In response to a signal from timer 230, buffer control 200 sends the pointer contents of the output slot 0 in the pointer list 202 to output control 250 which then moves the packet data stored at the respective memory location to the output device 40. With each signal from timer 230, buffer control also shifts each pointer down one slot in the pointer list as described above. Normally, timer 230 is set to generate a signal at the packet rate i.e., every Tr seconds, to ensure that the playback rate for the packets is the same as the packet rate. When the first packet i is received, however, buffer control 200 adjusts timer 230 to the packet rate Tr less the remainder of the ratio of the buffer delay BDi to the packet rate Tr. Buffer control 200 makes this adjustment with the first packet to ensure that the TED is exactly met for the first packet. The initial timer setting is therefore defined by the following relationship.
Timer=Tr -(BDi mod Ti)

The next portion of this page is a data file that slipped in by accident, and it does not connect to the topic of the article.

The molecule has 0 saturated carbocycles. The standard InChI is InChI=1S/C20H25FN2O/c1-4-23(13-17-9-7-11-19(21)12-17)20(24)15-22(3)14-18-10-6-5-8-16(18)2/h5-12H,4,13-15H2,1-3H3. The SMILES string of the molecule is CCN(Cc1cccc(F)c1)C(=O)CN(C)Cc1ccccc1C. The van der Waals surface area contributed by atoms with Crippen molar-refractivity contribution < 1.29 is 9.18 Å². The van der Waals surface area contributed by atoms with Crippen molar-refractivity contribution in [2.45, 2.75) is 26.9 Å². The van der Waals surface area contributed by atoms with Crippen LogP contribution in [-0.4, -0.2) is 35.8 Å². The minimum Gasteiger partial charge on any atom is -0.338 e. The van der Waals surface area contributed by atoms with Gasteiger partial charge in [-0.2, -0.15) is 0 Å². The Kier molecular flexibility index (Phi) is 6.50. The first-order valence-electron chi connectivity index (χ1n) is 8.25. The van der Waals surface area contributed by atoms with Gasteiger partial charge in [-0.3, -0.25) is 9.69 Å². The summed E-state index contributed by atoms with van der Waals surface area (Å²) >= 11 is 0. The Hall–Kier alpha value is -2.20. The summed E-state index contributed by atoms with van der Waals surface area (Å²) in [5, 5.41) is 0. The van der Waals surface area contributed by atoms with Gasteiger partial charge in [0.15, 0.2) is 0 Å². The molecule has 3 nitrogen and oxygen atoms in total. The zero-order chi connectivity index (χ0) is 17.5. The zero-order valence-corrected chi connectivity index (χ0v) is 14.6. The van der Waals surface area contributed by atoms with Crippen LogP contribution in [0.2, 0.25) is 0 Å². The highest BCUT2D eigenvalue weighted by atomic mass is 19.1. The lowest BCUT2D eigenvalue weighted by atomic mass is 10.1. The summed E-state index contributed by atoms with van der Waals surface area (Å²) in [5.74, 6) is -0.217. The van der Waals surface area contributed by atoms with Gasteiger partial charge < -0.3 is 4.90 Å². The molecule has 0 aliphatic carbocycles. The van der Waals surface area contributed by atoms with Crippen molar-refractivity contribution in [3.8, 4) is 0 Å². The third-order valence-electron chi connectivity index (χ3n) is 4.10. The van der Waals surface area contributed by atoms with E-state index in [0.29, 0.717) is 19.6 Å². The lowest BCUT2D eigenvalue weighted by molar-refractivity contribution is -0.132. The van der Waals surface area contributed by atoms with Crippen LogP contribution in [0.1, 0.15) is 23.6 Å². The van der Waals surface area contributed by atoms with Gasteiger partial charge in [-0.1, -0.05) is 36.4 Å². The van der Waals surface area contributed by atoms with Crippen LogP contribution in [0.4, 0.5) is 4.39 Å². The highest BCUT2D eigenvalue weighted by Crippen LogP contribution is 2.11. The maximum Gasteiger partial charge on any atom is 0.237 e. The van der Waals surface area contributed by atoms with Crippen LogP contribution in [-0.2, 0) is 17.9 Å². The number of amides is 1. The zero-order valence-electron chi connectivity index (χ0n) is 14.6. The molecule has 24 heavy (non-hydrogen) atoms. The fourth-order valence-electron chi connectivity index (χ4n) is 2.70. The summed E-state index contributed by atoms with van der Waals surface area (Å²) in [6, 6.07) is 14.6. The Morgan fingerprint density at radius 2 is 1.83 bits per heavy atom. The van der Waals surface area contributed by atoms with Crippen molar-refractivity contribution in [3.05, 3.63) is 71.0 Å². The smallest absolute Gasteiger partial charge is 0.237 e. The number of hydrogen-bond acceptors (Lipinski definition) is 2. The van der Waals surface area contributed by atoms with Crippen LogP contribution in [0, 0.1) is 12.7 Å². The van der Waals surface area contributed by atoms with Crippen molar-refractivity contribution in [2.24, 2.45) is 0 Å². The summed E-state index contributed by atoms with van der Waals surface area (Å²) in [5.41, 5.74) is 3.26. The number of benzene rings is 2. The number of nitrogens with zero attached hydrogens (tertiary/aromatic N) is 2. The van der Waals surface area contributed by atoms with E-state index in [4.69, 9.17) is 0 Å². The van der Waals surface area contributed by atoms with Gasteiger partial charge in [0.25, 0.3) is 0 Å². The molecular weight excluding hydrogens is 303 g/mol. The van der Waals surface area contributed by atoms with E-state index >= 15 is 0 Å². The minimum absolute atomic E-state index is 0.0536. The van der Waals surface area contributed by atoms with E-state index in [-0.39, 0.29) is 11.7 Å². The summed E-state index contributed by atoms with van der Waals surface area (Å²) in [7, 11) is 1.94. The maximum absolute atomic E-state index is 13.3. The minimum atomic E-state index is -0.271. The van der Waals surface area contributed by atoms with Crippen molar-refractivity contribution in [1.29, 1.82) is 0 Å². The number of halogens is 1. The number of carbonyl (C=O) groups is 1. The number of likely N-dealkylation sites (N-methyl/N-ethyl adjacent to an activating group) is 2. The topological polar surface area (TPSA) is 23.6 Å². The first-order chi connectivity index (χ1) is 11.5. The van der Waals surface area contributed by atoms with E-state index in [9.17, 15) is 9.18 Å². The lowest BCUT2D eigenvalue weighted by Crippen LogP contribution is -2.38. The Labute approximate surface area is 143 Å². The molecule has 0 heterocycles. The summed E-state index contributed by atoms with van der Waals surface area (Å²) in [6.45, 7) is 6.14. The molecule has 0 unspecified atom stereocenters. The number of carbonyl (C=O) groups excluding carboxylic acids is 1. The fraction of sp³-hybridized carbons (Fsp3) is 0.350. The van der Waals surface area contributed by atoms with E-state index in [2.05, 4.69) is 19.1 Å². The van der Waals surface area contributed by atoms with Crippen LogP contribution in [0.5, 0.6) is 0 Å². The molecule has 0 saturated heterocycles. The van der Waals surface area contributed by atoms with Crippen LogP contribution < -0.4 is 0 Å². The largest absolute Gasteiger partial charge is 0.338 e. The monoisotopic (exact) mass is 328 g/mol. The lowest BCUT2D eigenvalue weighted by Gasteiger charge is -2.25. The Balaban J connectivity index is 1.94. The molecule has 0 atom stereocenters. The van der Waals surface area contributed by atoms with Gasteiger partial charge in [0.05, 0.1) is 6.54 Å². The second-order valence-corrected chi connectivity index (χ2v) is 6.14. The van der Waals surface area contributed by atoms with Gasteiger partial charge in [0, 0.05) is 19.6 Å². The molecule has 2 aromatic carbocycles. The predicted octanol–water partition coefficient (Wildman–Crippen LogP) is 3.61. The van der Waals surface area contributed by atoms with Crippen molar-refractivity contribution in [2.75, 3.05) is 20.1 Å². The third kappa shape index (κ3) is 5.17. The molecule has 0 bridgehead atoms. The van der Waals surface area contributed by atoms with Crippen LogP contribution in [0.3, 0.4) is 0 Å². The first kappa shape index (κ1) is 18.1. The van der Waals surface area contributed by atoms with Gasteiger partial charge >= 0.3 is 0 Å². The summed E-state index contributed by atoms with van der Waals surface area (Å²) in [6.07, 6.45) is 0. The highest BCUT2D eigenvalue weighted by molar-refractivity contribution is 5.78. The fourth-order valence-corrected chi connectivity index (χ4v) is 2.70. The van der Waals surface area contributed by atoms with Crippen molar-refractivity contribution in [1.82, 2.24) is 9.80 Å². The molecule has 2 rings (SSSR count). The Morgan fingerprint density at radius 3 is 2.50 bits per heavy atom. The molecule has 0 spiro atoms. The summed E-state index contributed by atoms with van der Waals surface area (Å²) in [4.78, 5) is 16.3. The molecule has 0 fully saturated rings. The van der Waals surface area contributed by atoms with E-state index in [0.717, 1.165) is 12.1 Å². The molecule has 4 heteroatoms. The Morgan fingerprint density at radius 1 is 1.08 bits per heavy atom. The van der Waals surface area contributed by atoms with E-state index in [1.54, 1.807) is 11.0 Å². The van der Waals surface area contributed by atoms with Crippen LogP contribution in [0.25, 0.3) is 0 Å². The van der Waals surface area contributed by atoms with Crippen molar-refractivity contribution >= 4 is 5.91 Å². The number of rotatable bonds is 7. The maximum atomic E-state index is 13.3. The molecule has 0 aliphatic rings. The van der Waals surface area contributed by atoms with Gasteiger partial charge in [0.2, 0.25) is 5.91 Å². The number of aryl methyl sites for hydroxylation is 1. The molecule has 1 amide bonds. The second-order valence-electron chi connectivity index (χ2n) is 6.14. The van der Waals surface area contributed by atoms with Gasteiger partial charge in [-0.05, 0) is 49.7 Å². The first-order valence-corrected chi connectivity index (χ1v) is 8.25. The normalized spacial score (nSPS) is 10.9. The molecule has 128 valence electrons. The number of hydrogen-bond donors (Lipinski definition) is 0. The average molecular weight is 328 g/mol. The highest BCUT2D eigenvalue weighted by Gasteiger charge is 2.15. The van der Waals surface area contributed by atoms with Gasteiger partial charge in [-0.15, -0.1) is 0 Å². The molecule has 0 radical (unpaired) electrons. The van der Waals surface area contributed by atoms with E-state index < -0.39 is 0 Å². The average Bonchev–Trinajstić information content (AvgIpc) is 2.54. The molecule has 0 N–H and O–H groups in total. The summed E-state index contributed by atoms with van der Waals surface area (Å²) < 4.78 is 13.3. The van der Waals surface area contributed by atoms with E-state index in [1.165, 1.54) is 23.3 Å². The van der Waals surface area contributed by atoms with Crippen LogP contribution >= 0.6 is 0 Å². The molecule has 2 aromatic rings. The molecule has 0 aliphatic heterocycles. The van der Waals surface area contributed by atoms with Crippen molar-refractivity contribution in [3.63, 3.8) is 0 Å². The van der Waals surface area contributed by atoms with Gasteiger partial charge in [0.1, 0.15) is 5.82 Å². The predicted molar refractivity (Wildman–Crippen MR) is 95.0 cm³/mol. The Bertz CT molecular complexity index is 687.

The network delay ND for each packet can be determined using synchronized clocks at the transmitter and receiver. Then a time stamp placed on each packet when it is produced allows easy computation of the network delay. As previously described, only the network delay of the first packet received NDi is necessary since packet sequence numbers may be used to position the packet pointers in the pointer list after the first packet pointer has been positioned.
Alternatively, a special control packet may be used to estimate the actual network delay of the first packet in a stream. This special control packet is transmitted as part of the stream sequence and prior to the first data packet. The network must guarantee the delivery of this special control packet within a specified tolerance λ of the minimum network delay NDmin. This packet, when received is given the maximum buffer delay BDmax and its pointer is put in the last slot PS-1 in the pointer list. If the tolerance λ is less than the packet rate Tr, then the resulting TED will be no more than λ greater than the calculated TED.